British luxury brand Jaguar has taken the wraps off of what it calls a "preview" of its first battery-electric model -- and it's a stunner. The I-Pace Concept unveiled by Jaguar in Los Angeles on Monday night is a low-slung electric SUV that promises thrilling acceleration and handling along with well over 200 miles of range.
Sound familiar? It's clearly inspired by Tesla Motors (TSLA -0.94%), but it also sounds like Jaguar's doing it the right way -- in contrast to some of its big German rivals. Read on.
What it is: A preview of Jaguar's first all-electric model
First of all, we should be clear that the I-Pace a "concept," meaning that officially speaking, it's just a show car. But while some concepts are merely flights of futuristic fancy, others are close previews of upcoming production models. Jaguar said clearly that the I-Pace falls into the latter category: It's a preview of a model that will arrive in 2018.
So what is it, exactly? Jaguar describes it as an SUV with sports-car capabilities. It's tall for a sports sedan but low slung for an SUV. It's arguably something different from both, something more like Tesla's Model X -- but arguably also something entirely new.
The specs are promising. Jaguar said that a 90 kilowatt-hour battery pack will give the production version of the I-Pace a range of over 500 km (311 miles) on the New European Driving Cycle and over 355 km (220 miles) under the U.S. Environmental Protection Agency's more stringent standards.
That 90 kWh battery pack can be recharged to 80% in 90 minutes and 100% in just over two hours using 50-kilowatt DC Fast charging, Jaguar said. That's not quite up to Tesla's Supercharger standards, but it's probably good enough. (And it should improve as higher-wattage DC Fast chargers become available.)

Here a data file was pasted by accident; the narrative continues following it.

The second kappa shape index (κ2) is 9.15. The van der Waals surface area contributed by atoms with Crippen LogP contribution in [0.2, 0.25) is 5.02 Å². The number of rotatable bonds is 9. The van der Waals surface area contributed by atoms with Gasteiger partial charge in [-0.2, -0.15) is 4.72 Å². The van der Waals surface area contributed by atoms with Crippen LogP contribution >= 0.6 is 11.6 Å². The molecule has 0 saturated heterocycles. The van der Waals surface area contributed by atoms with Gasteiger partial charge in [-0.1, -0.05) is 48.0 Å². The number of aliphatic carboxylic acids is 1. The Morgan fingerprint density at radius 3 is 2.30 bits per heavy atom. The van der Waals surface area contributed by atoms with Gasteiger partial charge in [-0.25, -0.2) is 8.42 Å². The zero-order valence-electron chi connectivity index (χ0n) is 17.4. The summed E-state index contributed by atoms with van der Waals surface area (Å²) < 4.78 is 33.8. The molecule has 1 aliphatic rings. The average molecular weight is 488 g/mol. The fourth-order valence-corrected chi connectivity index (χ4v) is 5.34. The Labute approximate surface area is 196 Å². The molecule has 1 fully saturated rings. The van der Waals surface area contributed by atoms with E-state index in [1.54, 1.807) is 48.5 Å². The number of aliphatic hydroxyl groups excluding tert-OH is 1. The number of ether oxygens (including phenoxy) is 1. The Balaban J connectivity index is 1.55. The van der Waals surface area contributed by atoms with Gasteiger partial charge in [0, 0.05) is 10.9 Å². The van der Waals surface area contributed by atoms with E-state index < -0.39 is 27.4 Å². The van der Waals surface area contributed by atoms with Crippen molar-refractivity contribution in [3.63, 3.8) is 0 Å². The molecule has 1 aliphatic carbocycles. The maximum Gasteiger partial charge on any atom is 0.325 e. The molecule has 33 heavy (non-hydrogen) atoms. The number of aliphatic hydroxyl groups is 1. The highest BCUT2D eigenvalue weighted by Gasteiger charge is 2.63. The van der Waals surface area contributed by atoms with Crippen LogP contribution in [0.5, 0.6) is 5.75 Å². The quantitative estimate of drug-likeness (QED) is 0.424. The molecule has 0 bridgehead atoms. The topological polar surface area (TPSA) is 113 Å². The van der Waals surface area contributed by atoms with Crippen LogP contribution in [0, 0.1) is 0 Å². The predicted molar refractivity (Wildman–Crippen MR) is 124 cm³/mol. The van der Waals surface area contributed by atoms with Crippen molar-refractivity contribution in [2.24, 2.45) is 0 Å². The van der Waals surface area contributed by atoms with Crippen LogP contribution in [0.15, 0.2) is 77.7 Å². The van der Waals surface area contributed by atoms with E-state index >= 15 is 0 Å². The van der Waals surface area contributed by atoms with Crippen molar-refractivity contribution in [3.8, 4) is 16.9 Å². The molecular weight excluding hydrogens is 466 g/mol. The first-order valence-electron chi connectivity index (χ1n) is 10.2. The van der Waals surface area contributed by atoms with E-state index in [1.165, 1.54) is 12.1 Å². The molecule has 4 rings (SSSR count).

Performance should also be "good enough" for most. It's excellent by conventional standards: The I-Pace is a two-motor all-wheel-drive design, with a total of 400 horsepower and 516 pounds-feet of torque. Jaguar executive Ian Hoban said it will accelerate from zero to 60 miles per hour in "around four seconds."
A unique look that takes advantage of the electric drivetrain
Jaguar is now owned by India's Tata Motors (TTM), but it's still very much a British automaker with a long and strong tradition. In keeping with that tradition, the I-Pace has dramatic styling, here penned by the company's vaunted design chief, Ian Callum -- but it doesn't look like any other Jaguar, or like Tesla's Model X, or like any other vehicle for that matter.
The I-Pace Concept has a strong "cab-forward" design that takes advantage of the electric drivetrain's configuration to do away with a traditional hood. The result is a roomy interior along with a low-slung appearance and sleek aerodynamics that will improve its range. It seats five (four adults, really) in two rows.
The concept's interior includes some futuristic show-car touches, but it's probably not too far from what Jaguar intends to produce. The low driving position, driver-focused dashboard, and extensive use of leather and wood trim are all classic Jaguar -- but rethought and updated.
Jaguar's EV seems more serious than its German rivals'
I think the I-Pace Concept is exactly the kind of thing that the established luxury brands should be doing right now. Jaguar clearly used the example of Tesla as a starting point, but its design is clearly rooted in its own brand heritage -- and it doesn't shy away from exploring the design and packaging opportunities offered by the electric drivetrain's configuration.
It's very different from the approaches taken by two of Jaguar's rivals. The "e-tron quattro" electric SUV concept from Volkswagen's (VWAGY -2.72%) Audi brand mostly looks like Audi's other SUVs.
The "Generation EQ" from Daimler's (MBGA.F -1.23%) Mercedes-Benz brand, unveiled last month, looks like... other Mercedes SUVs, except with a blue nose.
Jaguar's approach seems much more serious, and much more carefully thought-out. The production version of the I-Pace Concept might not quite match Tesla's specs on paper, but it's in the ballpark. That, combined with its styling and assuming Jaguar's usual excellent interior and handling, should be enough to draw plenty of buyer interest.
Maybe more importantly, it's an electric vehicle that doesn't look like anything else -- but it does look like a Jaguar, one that looks likely to deliver a competitive driving experience with classic Jaguar flavor. I think it will be well received.